Meet the autorickshaw drivers from Kasargod who are ferrying COVID-19 patients

Harish Karuvachery and Mayil Ratheesh are providing an ambulance-like service and have ferried more than 200 patients in the last two months.
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While the contagious nature of COVID-19 has been terrifying the population, two autorickshaw drivers from Kasargod, Kerala have been making up for the shortage in ambulances.

For the past two months, Harish Karuvachery (47) and Mayil Ratheesh (42) from Nileshwar, Kasargod, have been running their rickshaws as makeshift ambulances to ferry COVID-19 positive patients and asymptomatic patients to nearby testing centres and hospitals.

"We are not running any ambulance service. We are just ferrying asymptomatic patients to testing centres or first-line treatment centres because there is a severe shortage of ambulances in Nileshwar," Harish told The New Indian Express.

So far, they have ferried over 200 patients in the last two months. During this period, the drivers tested negative twice for COVID-19.

The nearby Nileshwar Taluk Hospital has assigned drivers the task of ferrying patients since ambulances couldn’t keep up with increasing number of patients.

The idea came about when District COVID Surveillance Nodal Officer Dr V Sureshan, who was aware of Harish’s humanitarian nature presented the idea to hospital superintendent Dr Jamal Ahmed and Health Inspector, Rajesh Thirthankara.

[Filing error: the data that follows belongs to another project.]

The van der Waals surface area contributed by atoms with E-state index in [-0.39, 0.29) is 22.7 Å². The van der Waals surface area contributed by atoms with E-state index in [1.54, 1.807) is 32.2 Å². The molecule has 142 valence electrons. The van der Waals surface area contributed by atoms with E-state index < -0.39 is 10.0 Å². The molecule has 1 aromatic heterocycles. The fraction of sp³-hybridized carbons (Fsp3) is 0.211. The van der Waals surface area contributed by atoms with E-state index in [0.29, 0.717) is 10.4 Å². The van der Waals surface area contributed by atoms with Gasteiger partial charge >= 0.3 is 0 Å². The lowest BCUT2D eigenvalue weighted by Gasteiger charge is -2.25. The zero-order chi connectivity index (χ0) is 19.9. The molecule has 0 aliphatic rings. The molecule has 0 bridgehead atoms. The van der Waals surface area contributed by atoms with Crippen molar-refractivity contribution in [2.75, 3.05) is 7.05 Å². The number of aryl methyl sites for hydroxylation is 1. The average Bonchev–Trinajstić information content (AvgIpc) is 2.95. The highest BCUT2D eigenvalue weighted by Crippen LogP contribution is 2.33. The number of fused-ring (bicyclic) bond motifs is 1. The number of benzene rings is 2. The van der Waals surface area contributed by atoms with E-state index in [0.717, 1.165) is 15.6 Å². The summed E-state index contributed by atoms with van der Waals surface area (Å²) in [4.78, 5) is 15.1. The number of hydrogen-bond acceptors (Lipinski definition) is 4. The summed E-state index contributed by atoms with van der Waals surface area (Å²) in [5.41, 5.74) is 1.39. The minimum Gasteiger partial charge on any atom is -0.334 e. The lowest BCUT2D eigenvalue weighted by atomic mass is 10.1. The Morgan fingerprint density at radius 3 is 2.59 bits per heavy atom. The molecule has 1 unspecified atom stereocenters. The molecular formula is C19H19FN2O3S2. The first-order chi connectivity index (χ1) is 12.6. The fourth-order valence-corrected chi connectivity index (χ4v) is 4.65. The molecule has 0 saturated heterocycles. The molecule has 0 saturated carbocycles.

Harish Karuvachery and Mayil Ratheesh (Image: The New Indian Express)

Soon, Mayil joined Hareesh and the two started their initiative. They were even provided with masks, sanitiser, spray guns, gloves, and shampoo. However, according to The Logical Indian, they refused PPE kits as, "there is a transparent plastic sheet separating the passenger cabin and the driver's seat. We never come in contact with them," Mayil said.

After every trip, the duo sanitises and disinfects their auto rickshaws and wipes the seats with a cotton gauze. These cotton gauzes are then stored in a plastic ziplock bag, and are burnt on reaching home. Every day, they make at least about six to seven one-way trips, and drop the patients, both positive and those recovered, to far off places as well.

"We know our passengers are COVID patients or suspects and we take precautions. But now COVID is so widespread that any passenger could be infected and the auto driver or the passenger may not be aware," Mayil said.

They charge regular fares since the passengers are primarily from poor backgrounds and cannot afford to pay high fares.


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Edited by Rekha Balakrishnan

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